Scientology Neighborhood Cleanup Gains Support
Working together to clean up the community
When a team of Scientology Volunteer Ministers set out on a neighborhood clean-up last week, they found reinforcements: A dozen teenagers noticed the volunteers and joined in the action.
Concentrating on the North Greenwood neighborhood in Clearwater, Florida, they filled up 110 bags of trash and carried away a mattress, propane tank, tires and abandoned TV sets.
Their Scientology Volunteer Ministers Center on North Fort Harrison Avenue is a vibrant community resource where all are welcome. Anyone may stop in for help or attend seminars or classes in simple technology they can use to help their friends and families.
Whether serving in their communities or on the other side of the world, the motto of the Scientology Volunteer Minister is “Something can be done about it.” The program, created in the mid 1970s by L. Ron Hubbard and sponsored by the Church of Scientology International as a religious social service, constitutes one of the largest and most visible international independent relief forces.
The Volunteer Minister’s mandate is to be “a person who helps his fellow man on a volunteer basis by restoring purpose, truth and spiritual values to the lives of others.” Hundreds of thousands have been trained in person or online in a wide range of skills that use Scientology fundamentals to bring relief from physical, mental or spiritual suffering and improve any aspect of life, including communication, study, marriage, parenting, dealing with stress, success in the workplace and achieving goals.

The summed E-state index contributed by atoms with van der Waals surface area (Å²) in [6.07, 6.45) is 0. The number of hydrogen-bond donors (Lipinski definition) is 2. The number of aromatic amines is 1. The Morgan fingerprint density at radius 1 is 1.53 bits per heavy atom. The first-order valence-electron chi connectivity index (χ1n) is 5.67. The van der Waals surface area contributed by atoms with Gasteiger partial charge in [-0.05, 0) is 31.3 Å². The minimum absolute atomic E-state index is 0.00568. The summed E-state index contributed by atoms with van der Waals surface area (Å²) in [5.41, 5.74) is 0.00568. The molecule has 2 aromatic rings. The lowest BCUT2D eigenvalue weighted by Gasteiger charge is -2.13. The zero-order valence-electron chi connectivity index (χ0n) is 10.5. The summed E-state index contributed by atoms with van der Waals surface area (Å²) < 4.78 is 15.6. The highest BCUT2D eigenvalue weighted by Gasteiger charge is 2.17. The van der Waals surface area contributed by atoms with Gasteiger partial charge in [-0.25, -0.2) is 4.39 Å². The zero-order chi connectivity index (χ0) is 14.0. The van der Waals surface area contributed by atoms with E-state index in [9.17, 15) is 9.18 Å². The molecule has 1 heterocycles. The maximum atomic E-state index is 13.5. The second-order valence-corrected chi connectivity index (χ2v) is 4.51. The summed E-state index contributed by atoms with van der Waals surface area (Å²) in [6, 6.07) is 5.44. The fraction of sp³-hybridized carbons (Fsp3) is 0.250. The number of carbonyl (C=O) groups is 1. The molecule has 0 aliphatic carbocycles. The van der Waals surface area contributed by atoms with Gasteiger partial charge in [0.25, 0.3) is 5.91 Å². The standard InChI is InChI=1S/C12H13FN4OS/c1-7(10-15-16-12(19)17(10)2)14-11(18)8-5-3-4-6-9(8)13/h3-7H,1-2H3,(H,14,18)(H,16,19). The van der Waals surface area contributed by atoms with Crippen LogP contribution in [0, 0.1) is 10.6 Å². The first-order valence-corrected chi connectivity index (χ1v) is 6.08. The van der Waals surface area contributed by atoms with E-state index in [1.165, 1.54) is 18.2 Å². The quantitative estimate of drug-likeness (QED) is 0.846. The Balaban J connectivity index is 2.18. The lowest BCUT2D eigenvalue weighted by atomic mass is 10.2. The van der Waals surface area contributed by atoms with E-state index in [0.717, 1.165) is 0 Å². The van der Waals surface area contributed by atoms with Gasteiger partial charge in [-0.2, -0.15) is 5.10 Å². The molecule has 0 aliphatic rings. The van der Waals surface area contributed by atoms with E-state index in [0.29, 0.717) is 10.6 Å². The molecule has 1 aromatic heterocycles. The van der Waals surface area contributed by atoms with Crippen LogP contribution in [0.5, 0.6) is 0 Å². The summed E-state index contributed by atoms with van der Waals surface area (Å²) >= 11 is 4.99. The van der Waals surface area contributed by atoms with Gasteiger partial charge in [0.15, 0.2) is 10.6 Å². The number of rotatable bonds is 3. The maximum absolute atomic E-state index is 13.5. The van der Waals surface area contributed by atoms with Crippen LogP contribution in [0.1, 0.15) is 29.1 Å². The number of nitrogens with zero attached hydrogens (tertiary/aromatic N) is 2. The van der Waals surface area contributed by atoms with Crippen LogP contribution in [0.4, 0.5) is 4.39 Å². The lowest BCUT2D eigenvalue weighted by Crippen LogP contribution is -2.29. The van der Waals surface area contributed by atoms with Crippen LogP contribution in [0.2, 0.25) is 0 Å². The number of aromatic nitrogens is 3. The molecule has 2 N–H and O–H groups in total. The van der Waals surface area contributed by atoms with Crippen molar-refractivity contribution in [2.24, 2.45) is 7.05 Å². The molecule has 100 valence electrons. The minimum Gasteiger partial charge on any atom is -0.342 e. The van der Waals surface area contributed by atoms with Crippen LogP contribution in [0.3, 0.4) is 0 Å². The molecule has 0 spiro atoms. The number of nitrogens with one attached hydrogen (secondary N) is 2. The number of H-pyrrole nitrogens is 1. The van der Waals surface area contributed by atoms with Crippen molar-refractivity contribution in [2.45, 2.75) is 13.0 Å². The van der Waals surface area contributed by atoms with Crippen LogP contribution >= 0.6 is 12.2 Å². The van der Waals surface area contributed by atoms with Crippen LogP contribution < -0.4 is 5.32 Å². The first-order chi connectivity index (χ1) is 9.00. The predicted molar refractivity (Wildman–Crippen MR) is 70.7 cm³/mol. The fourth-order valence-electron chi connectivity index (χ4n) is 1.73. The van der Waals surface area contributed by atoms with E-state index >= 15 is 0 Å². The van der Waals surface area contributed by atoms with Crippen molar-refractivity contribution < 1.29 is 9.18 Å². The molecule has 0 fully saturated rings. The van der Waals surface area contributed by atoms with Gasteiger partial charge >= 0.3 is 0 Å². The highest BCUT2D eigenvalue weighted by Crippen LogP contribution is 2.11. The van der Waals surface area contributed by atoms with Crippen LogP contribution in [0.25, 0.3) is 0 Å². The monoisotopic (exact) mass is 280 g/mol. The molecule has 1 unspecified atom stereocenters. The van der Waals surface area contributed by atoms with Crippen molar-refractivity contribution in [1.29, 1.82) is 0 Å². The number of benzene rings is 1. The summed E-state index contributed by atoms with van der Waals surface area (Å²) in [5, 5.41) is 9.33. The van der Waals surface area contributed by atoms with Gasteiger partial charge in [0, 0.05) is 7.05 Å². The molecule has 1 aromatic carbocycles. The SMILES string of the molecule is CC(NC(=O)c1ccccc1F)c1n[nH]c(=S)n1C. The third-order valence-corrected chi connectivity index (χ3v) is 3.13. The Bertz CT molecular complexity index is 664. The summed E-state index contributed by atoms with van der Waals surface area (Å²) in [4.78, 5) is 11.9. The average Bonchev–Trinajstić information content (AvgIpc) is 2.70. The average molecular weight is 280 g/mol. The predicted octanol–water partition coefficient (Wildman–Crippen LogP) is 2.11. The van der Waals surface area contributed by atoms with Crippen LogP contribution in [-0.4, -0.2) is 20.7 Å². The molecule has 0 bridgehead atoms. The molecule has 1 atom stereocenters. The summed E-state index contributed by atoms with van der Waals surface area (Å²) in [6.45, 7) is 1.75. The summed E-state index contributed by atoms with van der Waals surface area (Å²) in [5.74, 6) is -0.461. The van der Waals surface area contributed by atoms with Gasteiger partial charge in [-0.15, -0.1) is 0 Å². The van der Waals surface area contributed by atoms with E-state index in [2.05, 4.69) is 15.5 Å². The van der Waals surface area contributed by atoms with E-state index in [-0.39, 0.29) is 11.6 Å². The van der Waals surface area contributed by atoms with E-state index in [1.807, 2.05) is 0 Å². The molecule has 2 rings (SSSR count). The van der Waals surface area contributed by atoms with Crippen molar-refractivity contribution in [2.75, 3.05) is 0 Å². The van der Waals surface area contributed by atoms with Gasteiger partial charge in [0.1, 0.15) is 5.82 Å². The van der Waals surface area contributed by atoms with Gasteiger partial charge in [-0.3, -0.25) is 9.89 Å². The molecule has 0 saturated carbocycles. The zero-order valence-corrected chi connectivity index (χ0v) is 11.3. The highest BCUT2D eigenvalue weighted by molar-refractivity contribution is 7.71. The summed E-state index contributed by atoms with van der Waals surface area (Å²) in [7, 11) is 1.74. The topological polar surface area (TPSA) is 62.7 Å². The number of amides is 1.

A global network of volunteers mobilizes in times of disaster, answering the call wherever needed. Collaborating with some 1,000 organizations and agencies, they have utilized their skill and experience in providing physical support and spiritual aid at hundreds of disaster sites.
The Scientology religion was founded by author and philosopher L. Ron Hubbard. The first Church of Scientology was formed in Los Angeles in 1954 and the religion has expanded to more than 11,000 Churches, Missions and affiliated groups, with millions of members in 167 countries.
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